Once Diversey’s leaders committed, policies from the top down required that energy efficiency projects produce a positive return on investment in a payback period of three years or less. This criterion allowed Diversey to invest $19 million, and yield $32 million in cash savings over the life of the program in order to reach their emissions reduction goals.
Because the goals and criteria were clearly articulated, Diversey’s ability to measure success was also positively impacted. In fact, Diversey’s environmental health and safety department received a 40 percent year-on-year budget increase, which is significant because all other divisions of the company at the time were undergoing a 50 percent budget cut. This was due to the capacity to produce data that demonstrated energy project performance. According to the report, plant managers were also engaged and incentivized to implement efficiency measures due to centralized capital budgeting.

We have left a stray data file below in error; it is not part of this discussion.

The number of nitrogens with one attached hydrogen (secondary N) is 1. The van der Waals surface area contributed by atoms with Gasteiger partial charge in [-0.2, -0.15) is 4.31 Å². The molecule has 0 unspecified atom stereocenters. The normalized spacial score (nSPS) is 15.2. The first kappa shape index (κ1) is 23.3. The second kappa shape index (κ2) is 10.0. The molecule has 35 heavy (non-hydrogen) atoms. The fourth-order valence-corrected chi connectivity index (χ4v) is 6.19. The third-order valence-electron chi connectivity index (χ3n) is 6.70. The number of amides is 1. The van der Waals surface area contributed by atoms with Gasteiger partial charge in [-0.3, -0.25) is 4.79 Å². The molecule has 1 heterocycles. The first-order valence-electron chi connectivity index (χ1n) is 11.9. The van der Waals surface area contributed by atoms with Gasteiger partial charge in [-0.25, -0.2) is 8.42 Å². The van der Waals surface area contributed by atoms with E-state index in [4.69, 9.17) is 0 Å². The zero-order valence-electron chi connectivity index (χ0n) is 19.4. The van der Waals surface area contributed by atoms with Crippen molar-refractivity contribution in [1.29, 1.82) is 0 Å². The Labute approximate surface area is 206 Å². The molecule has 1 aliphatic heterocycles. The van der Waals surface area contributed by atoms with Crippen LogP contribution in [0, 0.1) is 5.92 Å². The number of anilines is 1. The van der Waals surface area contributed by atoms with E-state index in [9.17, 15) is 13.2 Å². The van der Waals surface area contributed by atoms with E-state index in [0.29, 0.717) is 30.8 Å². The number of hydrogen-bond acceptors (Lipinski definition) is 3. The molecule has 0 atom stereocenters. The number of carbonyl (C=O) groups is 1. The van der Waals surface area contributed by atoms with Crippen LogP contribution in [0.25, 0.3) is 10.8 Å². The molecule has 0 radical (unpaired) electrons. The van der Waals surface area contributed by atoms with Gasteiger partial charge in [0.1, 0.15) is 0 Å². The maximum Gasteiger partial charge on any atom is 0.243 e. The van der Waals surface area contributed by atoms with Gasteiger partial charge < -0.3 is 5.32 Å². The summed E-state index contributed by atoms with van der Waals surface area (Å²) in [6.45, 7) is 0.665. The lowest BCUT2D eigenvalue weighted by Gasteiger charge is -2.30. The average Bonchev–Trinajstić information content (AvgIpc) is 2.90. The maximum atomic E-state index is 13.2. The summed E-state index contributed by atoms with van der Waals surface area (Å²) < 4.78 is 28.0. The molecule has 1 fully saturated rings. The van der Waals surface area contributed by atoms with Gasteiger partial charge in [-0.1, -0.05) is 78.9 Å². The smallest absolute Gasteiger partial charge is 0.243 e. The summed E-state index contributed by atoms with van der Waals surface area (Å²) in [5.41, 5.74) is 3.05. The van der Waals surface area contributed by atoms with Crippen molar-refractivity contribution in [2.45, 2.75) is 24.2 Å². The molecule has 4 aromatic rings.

This is all to say that there are easy and affordable ways for businesses to invest in a commitment to combat climate change that is both good for the company and the environment. Saving money is always in style; simply combine that goal with one of reducing greenhouse gas emissions and you’ll be maximizing the good you can do.
Five years ago the CEO of News Corporation, Rupert Murdoch, claimed that news coverage of climate change in his media outlets would improve gradually. However, a recent study indicates that not only has that not happened, but that the preponderance of climate change information on Fox News primetime and in the Wall Street Journal’s opinion page is overwhelmingly misleading.